Christine Kenna of BizEquip at her desk in Webmill, remote working hub in Mountmellick in 2019.
A new plan for remote working which, it is claimed will benefit towns and rural areas, includes an aim to legislate so that employees are legally entitled to request to work from home or other remote settings.
Launched by the Tánaiste and Minister for Enterprise Leo Varadkar outlined the main points of the Making Remote Work - National Remote Work Strategy .
• Mandating that home and remote work should be the norm for 20 percent of public sector employment.
• Reviewing the treatment of remote working for the purposes of tax and expenditure in the next Budget.
• Mapping and investing in a network of remote working hubs across Ireland.
• Legislating for the right to request remote working.
• Developing a code of practice for the right to disconnect.
• Accelerate the provision of high-speed broadband to all parts of Ireland.
The Tánaiste set out the background and aims.
"The pandemic has changed our world. It has also changed the world of work forever. Millions of people and businesses around the world had to change overnight moving from the office to home working and from interactions that occurred in person to interactions that occurred mainly on-line.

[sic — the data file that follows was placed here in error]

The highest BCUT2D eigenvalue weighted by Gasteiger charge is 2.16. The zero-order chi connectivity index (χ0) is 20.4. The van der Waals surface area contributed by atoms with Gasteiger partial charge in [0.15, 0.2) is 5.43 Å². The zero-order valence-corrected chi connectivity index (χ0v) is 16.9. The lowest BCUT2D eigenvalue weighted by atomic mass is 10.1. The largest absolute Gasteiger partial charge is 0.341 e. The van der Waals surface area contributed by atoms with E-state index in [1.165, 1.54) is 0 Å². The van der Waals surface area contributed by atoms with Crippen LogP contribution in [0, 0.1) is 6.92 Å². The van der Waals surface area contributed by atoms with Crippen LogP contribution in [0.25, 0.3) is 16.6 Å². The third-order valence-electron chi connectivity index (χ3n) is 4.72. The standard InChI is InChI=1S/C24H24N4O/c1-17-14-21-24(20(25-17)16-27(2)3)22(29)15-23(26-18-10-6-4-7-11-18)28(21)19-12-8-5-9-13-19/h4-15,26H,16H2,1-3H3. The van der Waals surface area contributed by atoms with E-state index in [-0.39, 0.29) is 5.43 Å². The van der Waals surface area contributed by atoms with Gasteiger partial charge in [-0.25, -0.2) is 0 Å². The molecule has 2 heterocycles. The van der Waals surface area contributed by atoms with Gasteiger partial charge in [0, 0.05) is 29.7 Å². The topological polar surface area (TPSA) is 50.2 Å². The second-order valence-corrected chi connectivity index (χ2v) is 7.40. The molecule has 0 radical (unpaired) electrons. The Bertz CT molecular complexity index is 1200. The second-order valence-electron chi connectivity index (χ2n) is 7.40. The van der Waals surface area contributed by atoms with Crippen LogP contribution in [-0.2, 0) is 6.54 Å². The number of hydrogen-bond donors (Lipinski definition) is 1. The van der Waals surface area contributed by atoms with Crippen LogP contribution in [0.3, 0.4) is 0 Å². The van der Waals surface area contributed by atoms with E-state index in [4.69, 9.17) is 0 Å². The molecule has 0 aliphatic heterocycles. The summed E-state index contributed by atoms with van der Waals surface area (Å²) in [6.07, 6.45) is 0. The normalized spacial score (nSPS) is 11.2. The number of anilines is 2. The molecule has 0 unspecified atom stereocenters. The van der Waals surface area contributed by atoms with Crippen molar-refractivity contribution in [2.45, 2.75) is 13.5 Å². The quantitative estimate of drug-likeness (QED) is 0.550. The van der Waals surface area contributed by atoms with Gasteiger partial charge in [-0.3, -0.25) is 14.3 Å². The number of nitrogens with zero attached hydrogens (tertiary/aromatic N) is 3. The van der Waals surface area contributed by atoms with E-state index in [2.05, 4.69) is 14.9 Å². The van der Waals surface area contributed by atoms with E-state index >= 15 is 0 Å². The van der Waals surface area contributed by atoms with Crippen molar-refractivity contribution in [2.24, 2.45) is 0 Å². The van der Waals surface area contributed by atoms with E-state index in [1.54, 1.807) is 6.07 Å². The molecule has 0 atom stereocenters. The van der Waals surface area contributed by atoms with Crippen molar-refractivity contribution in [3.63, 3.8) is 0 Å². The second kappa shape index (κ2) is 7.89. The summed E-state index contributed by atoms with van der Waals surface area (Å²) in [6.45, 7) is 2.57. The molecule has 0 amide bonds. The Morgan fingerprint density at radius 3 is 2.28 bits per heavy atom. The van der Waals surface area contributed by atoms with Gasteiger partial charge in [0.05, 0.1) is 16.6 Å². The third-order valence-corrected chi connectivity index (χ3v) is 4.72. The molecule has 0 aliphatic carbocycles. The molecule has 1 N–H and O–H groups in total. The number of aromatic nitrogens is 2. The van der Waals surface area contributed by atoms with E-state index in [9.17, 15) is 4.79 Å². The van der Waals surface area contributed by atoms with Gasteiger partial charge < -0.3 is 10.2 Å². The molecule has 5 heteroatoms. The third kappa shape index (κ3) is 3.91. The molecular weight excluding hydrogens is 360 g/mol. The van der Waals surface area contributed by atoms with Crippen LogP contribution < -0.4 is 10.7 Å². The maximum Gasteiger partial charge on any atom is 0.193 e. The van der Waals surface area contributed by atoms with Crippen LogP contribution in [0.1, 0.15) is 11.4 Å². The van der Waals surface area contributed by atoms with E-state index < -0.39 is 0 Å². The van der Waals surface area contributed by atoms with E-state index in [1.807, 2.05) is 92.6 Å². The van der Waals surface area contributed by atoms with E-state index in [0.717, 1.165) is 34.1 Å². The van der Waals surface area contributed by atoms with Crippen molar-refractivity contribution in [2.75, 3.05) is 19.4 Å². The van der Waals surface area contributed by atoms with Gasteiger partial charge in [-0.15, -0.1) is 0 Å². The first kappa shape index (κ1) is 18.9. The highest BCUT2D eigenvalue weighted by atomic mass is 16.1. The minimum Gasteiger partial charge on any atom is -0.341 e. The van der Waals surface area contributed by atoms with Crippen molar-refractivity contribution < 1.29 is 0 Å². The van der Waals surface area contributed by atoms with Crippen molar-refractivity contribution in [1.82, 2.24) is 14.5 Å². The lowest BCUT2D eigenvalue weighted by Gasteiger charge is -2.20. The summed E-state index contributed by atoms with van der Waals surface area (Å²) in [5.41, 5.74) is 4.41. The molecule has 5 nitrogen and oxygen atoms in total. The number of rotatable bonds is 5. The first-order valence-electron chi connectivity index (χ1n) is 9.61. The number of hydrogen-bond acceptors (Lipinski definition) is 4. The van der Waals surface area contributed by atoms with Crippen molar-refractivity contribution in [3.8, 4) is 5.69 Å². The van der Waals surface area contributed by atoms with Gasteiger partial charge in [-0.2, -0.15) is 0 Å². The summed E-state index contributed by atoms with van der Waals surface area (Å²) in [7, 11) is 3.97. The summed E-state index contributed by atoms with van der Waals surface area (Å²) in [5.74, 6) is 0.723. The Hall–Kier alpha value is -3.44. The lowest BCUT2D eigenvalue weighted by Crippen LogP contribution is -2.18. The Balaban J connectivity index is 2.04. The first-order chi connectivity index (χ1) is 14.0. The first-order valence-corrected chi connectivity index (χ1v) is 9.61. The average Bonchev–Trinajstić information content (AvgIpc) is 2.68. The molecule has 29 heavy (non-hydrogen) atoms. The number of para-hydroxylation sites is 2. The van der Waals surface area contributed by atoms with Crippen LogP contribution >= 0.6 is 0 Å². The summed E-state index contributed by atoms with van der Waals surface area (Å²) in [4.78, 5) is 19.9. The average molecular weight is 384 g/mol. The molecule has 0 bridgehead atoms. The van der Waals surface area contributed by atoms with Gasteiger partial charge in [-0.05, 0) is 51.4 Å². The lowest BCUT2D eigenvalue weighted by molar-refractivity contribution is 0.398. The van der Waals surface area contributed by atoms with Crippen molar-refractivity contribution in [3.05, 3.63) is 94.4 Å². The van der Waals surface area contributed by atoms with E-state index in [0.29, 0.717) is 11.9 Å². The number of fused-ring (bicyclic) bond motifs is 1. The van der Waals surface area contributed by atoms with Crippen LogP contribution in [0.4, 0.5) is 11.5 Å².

"This shift might have taken decades if it had been planned. Instead, it took days. I believe that when the pandemic is over,
many of us will return to the office, but things will never be the same again. Video-conferencing will be more common and travelling for work much less so.
"While some people will work full-time from the office or from home, most of us will be blended workers, working sometimes from the office and other times from home, a hub or on the go.
"On balance, these will be changes for the better. Less commuting, more time for family & leisure, and fewer transport greenhouse gas emissions will be among the benefits.
"New job opportunities will be created for people who want to live in rural Ireland, people with disabilities and people with caring responsibilities.
"Small towns and villages will see new investment, greater footfall and spend. But there are risks as well. We do not want to turn our homes into workplaces where we are always on. We want to spread jobs more evenly across the country, but we do not want to lose them to abroad. We want to retain the creativity and innovation that flourishes from people meeting each other and do not want people to become isolated. We want our city centres to remain vibrant places," he said.
The plan sets a target of legislating to provide employees with the right to request remote work of the third quarter of this year.
See below a table of what the plan sets out as the different types of remote working.